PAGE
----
‘Deadpool’ Review: The Merc with the Mouth Finally Gets the Movie He Deserves

     February 6, 2016


There aren’t many good moments in 2009’s X-Men Origins: Wolverine, but Ryan Reynolds turn as the motor-mouthed special ops agent Wade Wilson was one of them. Naturally, because everything in Origins is awful, they cut him from the picture early on and when he returns his mouth is sewn shut, Scott Adkins replaced Reynolds, and the character was clumsily referred to as both “The Dead Pool” and “Weapon XI”. Everything that could go wrong did go wrong with the studio’s treatment of the character, and the last 6 ½ years have been trying to give the “Merc with a Mouth”, who also has a devoted following from his fourth-wall breaking comics, the movie he deserves.

Director Tim Miller has accomplished this feat with Deadpool, which may be a little rote when it comes to rebooting the character into a fresh origin story (while still getting in some jabs at Wolverine—the movie, the X-Man, and the actor), but is an absolutely delight when it throws Reynolds into the black-and-red suit and has him slicing and shooting his way through hard R-rated mayhem. Although the movie can’t really do much with its thin “love story”, it’s enough to carry us to what we really want: filthy insults, a charming mix of clever and crude humor, and a blood-drenched, bloody good time.


Image via 20th Century Fox

Moving through a series of flashbacks, the movie slowly gets us up to date on the story of Wade Wilson (Reynolds), a former special ops soldier who now makes a living by being a bad guy to worse guys. While at his favorite bar, Wade meets and falls in love with the thin and thinly-drawn Vanessa (Morena Baccarin), who’s just as messed up as he is. However, their bliss is short-lived when Wade gets cancer, and seeks out radical treatment from a shady figure who ultimately leads him to meet Ajax (Ed Skrein), a mad scientist who wants to unlock Wade’s mutant genes and turn him into a super-slave to the highest bidder. That sends Wade out on a mission of revenge and also with the hope that Ajax can reverse our antihero’s disfigurement.

While Wade certainly won’t be winning any beauty pageants any time soon, the film wants to sell us on an unbreakable love between him and Vanessa that’s also so fragile that she would go running if she caught sight of him. So when Deadpool tells us that this is a “love story”, it’s hard to take him one of his few serious statements seriously. But the character does need some positive motivation and his love for Vanessa is just enough to balance out his overpowering rage and insanity, which is where the film takes the majority of its joy.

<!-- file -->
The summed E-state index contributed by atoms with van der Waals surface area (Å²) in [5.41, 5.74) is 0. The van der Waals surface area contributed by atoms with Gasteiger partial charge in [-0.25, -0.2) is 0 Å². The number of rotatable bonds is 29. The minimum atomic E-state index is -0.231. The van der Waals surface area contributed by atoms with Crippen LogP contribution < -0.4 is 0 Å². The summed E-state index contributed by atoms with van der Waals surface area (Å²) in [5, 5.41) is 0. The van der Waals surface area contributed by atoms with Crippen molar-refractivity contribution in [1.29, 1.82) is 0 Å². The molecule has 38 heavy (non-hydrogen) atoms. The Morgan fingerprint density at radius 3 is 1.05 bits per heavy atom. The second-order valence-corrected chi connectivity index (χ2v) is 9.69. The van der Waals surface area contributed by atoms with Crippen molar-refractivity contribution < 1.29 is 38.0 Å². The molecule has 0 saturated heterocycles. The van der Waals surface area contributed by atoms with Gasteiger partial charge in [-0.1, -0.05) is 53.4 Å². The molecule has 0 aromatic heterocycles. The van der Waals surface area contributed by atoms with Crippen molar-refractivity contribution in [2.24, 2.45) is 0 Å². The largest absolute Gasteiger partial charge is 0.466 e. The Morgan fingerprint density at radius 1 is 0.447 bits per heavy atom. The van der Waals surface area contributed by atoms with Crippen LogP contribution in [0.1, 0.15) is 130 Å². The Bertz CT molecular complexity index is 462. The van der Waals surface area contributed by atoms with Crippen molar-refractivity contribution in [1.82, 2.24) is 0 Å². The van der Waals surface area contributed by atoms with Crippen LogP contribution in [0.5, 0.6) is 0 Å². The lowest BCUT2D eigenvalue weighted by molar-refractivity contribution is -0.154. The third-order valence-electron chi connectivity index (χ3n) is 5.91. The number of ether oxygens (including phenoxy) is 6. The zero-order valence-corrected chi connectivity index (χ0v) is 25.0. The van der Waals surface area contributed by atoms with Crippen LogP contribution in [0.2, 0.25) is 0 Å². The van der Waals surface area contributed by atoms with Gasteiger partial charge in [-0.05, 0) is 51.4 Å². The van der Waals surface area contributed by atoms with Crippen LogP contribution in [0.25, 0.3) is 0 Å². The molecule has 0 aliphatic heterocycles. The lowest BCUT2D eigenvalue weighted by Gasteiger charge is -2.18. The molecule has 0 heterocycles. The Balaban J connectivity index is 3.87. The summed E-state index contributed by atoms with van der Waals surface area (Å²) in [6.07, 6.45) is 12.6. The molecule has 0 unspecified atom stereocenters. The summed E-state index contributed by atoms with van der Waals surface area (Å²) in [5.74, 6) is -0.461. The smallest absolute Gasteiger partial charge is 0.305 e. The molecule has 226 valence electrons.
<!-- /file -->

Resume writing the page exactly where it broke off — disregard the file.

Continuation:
Image via 20th Century Fox

The love story angle is basically a minor, half-hearted apology for the ensuing foul-mouthed, glorious bloodbath, and it almost makes me wish we could just skip ahead to Deadpool 2 where everyone is on board with this character, because Reynolds, Miller, and screenwriters Rhett Reese & Paul Wernick know him inside and out. This is almost the best adaptation fans could have hoped for, and while he’s shackled to an origin story that sends us jumping back and forth in time, it’s the only way to get the film out to an energetic start. If the script had gone chronologically, most of the audience would have probably tuned out before things got really good.

Basically, whenever Wade is in full Deadpool regalia, the movie is electric. From the brilliant opening credits to the clever closing joke, Deadpool is dead-on with its sense of humor and incisive wit, and while it doesn’t thoroughly skewer superhero movies or take note of the current climate, it tends to nail any target in its crosshairs, including 20th Century Fox, Hugh Jackman, and others. There’s nothing mean-spirited in the movie’s tone; we just get wrapped up in the character’s irreverence.


Image via 20th Century Fox

Deadpool is just about everything you could hope for from a Deadpool movie given the boundaries of A) it’s an origin story; B) it has to bring in people who are unfamiliar with the character; and C) it’s upending traditional superhero tropes. Even with these restraints, the film is often an absolute blast that had me rolling over with laughter again and again. It’s a shame we had to wait so long for Deadpool to mouth off again, but hopefully he’ll be serving up some chimichangas in the not-too-distant future.

Rating: B+


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